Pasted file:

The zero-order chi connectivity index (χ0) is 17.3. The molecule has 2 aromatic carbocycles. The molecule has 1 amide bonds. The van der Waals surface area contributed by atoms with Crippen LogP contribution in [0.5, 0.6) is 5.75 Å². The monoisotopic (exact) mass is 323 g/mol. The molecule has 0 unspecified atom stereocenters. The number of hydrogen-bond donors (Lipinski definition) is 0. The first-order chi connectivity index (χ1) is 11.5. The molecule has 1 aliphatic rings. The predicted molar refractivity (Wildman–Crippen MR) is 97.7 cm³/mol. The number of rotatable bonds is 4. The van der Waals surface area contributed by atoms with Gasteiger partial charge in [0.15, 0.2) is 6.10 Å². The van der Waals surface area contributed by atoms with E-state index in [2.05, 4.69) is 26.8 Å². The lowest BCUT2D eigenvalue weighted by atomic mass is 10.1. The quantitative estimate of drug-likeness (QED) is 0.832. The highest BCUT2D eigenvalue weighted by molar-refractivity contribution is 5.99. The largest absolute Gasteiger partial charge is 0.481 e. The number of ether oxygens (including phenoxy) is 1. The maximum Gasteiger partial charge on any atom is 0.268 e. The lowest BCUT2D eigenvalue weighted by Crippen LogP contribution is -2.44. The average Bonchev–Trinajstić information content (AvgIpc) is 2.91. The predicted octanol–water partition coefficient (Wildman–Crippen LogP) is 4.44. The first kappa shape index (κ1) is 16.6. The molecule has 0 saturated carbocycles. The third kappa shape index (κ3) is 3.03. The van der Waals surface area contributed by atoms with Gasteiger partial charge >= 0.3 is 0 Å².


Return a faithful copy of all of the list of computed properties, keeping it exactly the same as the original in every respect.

The zero-order chi connectivity index (χ0) is 17.3. The molecule has 2 aromatic carbocycles. The molecule has 1 amide bonds. The van der Waals surface area contributed by atoms with Crippen LogP contribution in [0.5, 0.6) is 5.75 Å². The monoisotopic (exact) mass is 323 g/mol. The molecule has 0 unspecified atom stereocenters. The number of hydrogen-bond donors (Lipinski definition) is 0. The first-order chi connectivity index (χ1) is 11.5. The molecule has 1 aliphatic rings. The predicted molar refractivity (Wildman–Crippen MR) is 97.7 cm³/mol. The number of rotatable bonds is 4. The van der Waals surface area contributed by atoms with Gasteiger partial charge in [0.15, 0.2) is 6.10 Å². The van der Waals surface area contributed by atoms with E-state index in [2.05, 4.69) is 26.8 Å². The lowest BCUT2D eigenvalue weighted by atomic mass is 10.1. The quantitative estimate of drug-likeness (QED) is 0.832. The highest BCUT2D eigenvalue weighted by molar-refractivity contribution is 5.99. The largest absolute Gasteiger partial charge is 0.481 e. The number of ether oxygens (including phenoxy) is 1. The maximum Gasteiger partial charge on any atom is 0.268 e. The lowest BCUT2D eigenvalue weighted by Crippen LogP contribution is -2.44. The average Bonchev–Trinajstić information content (AvgIpc) is 2.91. The predicted octanol–water partition coefficient (Wildman–Crippen LogP) is 4.44. The first kappa shape index (κ1) is 16.6. The molecule has 0 saturated carbocycles. The third kappa shape index (κ3) is 3.03. The van der Waals surface area contributed by atoms with Gasteiger partial charge >= 0.3 is 0 Å².